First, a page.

TORONTO — A spike in deaths related to the COVID-19 pandemic is largely tied to Ontario's nursing homes, the province reported Sunday as it continued to post massive surges in cases of the novel coronavirus.
Provincial health data showed 29 deaths provincewide in the past 24 hours, alongside 1,248 new cases of the virus. Sunday's case count, while lower than the single-day peak of 1,585 recorded a day earlier, continued the trend of daily tallies surpassing the 1,000 mark seen over the past week.
A spokeswoman for Long-Term Care Minister Merrilee Fullerton confirmed that 20 of the most recent deaths took place in the province's nursing homes.
Fullerton's office issued a statement reaffirming the ministry's commitment to health and safety in the facilities, saying it is important to implement the lessons learned during the first wave of the pandemic that ravaged the homes and their residents.
“We send our deepest condolences to everyone affected – residents, their families, and staff," spokeswoman Krystle Caputo said in a statement. "We want to thank every front-line health care worker tand staff member for their ongoing dedication and support during this time."
The latest deaths come after modelling released by the province earlier this week showed that mortality rates in long-term care homes have been on the rise in the second wave of the pandemic. It also said daily case counts could eclipse 6,500 by mid-December without more stringent public health measures to curb the spread of the virus
The province said Sunday that 2,141 long-term care residents and eight staff have died of COVID-19 since March.
Fullerton's office said Sunday it is taking action to implement recommendations from both a long-term care staffing study it received in July and a commission exploring the impact the pandemic has had on long-term care homes.
Caputo said the government has moved to supply facilities with personal protective equipment and additional staff support. It is also pairing homes with local hospitals for extra assistance if needed, she added.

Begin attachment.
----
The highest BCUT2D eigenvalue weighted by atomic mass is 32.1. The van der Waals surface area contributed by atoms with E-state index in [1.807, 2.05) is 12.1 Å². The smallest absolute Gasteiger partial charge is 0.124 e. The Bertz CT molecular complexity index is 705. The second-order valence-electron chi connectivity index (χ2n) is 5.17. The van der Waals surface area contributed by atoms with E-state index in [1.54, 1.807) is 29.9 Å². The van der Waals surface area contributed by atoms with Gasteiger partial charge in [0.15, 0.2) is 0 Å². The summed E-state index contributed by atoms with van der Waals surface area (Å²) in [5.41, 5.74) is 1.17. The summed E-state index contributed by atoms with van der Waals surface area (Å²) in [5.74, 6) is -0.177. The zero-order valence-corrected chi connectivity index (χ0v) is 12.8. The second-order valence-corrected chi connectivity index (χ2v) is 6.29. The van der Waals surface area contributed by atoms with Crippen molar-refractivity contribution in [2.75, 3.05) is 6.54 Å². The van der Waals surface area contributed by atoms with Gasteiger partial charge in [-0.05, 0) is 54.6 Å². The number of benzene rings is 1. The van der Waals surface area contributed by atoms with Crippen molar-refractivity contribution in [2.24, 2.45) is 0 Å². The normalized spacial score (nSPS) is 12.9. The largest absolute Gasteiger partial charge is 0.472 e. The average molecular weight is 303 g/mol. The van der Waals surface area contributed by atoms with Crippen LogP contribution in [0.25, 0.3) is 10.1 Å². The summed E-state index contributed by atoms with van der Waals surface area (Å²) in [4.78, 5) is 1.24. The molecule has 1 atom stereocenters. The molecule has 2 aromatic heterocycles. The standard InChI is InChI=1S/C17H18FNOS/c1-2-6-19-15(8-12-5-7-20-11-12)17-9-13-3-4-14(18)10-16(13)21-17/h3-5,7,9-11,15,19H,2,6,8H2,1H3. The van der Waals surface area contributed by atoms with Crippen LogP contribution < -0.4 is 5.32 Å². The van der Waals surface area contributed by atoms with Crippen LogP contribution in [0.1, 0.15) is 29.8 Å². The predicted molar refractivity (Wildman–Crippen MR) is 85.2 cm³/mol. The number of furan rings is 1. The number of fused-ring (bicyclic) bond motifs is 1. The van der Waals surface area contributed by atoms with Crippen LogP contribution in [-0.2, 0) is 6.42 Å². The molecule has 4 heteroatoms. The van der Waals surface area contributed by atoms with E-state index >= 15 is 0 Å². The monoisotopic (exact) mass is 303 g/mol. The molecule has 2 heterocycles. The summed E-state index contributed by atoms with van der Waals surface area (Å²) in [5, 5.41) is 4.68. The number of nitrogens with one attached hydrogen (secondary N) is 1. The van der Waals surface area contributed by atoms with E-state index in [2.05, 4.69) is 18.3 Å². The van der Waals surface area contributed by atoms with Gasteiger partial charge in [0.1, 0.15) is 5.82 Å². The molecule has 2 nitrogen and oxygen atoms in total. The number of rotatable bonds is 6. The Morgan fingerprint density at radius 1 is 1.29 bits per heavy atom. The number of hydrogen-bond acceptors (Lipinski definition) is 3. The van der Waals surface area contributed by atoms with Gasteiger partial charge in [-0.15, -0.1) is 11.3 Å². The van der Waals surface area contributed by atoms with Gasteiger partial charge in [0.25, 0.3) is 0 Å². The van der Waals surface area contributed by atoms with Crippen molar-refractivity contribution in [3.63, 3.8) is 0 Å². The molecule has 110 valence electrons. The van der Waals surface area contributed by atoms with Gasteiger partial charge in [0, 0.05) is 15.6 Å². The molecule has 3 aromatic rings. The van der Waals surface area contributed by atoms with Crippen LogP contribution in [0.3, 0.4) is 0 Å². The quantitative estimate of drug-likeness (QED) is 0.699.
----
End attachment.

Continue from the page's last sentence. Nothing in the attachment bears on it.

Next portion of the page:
Health care advocates and unions have sounded the alarm in recent weeks about the situation in the long-term care system, saying a staffing crisis still exists and crucial personal protective equipment is still not always available.
The CEO of the Registered Nurses' Association of Ontario said the provincial government has not done enough to implement meaningful change that would head off a repeat of mistakes made during the first wave of the pandemic.
The association has called on the province to "decrowd" nursing homes, ensure essential caregivers have access to the homes, and bolster staffing immediately.
"It's not only that we have not learned from the first wave," Doris Grinspun said. "There is no sense of urgency."
Sunday's numbers come a day after one facility in Toronto reported that an outbreak there has so far sickened 136 residents and 66 workers since it began on Nov. 2.
Seven residents at Rockcliffe Care Community have died.
Rockcliffe operator Sienna Senior Living said Saturday that it's working to contain the virus's spread.
Meanwhile, Health Minister Christine Elliott said 364 of the latest cases are in Toronto, 308 in Peel Region and 125 in York Region.
Ontario is set to move Hamilton, Halton and York into the red alert level on Monday, the most restrictive level under the province's new colour-coded risk assessment system short of a full lockdown.
Peel Region and Toronto are both currently red zones and have implemented additional local public health restrictions to enhance the provincial measures.
Premier Doug Ford warned last week that the most recent modelling shows the province is "staring down the barrel of another lockdown" and said he will not hesitate to make further changes if needed.
Despite regular exhortations to follow public health protocols in order to stave off such an outcome, a police force west of Toronto said officers broke up a large gathering Saturday in Brampton, Ont.
Peel Regional Police Const. Akhil Mooken said the gathering in honour of the Hindu festival of Diwali was intended to be a drive thru event, but organizers were overwhelmed when several hundred people congregated in parking lots around the event space.
"It's disappointing," he said. "We certainly appreciate and understand that Diwali is a very special time for many in our community, but we also need to do our part to stop the spread of COVID-19."
Mooken said police and the city's bylaw enforcement officers dispersed the crowd. He could not say if any fines had been issued at the event.
Ontario said 479 people are currently hospitalized provincewide due to COVID-19, including 118 in intensive care. The province said 67 people are on ventilators.
The latest figures bring the province's total COVID-19 cases to 94,009, with 3,361 deaths, and 78,303 cases resolved.
This report by The Canadian Press was first published Nov. 15, 2020.
Shawn Jeffords, The Canadian Press